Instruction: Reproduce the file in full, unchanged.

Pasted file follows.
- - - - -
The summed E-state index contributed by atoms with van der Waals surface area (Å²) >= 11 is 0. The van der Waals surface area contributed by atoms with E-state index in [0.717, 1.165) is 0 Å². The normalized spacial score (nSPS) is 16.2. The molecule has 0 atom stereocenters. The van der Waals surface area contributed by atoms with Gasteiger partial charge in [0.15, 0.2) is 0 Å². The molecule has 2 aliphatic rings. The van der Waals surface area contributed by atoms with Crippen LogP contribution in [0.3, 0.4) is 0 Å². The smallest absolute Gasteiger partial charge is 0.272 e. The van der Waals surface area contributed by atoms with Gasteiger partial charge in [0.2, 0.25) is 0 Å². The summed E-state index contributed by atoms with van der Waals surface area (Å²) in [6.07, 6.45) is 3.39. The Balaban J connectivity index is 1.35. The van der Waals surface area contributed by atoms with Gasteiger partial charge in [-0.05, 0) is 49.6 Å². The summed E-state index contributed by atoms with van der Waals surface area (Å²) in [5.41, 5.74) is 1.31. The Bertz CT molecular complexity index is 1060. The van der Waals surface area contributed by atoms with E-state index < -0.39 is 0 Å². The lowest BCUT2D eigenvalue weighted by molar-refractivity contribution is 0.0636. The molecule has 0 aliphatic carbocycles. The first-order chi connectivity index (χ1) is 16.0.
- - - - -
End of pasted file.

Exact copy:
The summed E-state index contributed by atoms with van der Waals surface area (Å²) >= 11 is 0. The van der Waals surface area contributed by atoms with E-state index in [0.717, 1.165) is 0 Å². The normalized spacial score (nSPS) is 16.2. The molecule has 0 atom stereocenters. The van der Waals surface area contributed by atoms with Gasteiger partial charge in [0.15, 0.2) is 0 Å². The molecule has 2 aliphatic rings. The van der Waals surface area contributed by atoms with Crippen LogP contribution in [0.3, 0.4) is 0 Å². The smallest absolute Gasteiger partial charge is 0.272 e. The van der Waals surface area contributed by atoms with Gasteiger partial charge in [0.2, 0.25) is 0 Å². The summed E-state index contributed by atoms with van der Waals surface area (Å²) in [6.07, 6.45) is 3.39. The Balaban J connectivity index is 1.35. The van der Waals surface area contributed by atoms with Gasteiger partial charge in [-0.05, 0) is 49.6 Å². The summed E-state index contributed by atoms with van der Waals surface area (Å²) in [5.41, 5.74) is 1.31. The Bertz CT molecular complexity index is 1060. The van der Waals surface area contributed by atoms with E-state index < -0.39 is 0 Å². The lowest BCUT2D eigenvalue weighted by molar-refractivity contribution is 0.0636. The molecule has 0 aliphatic carbocycles. The first-order chi connectivity index (χ1) is 16.0.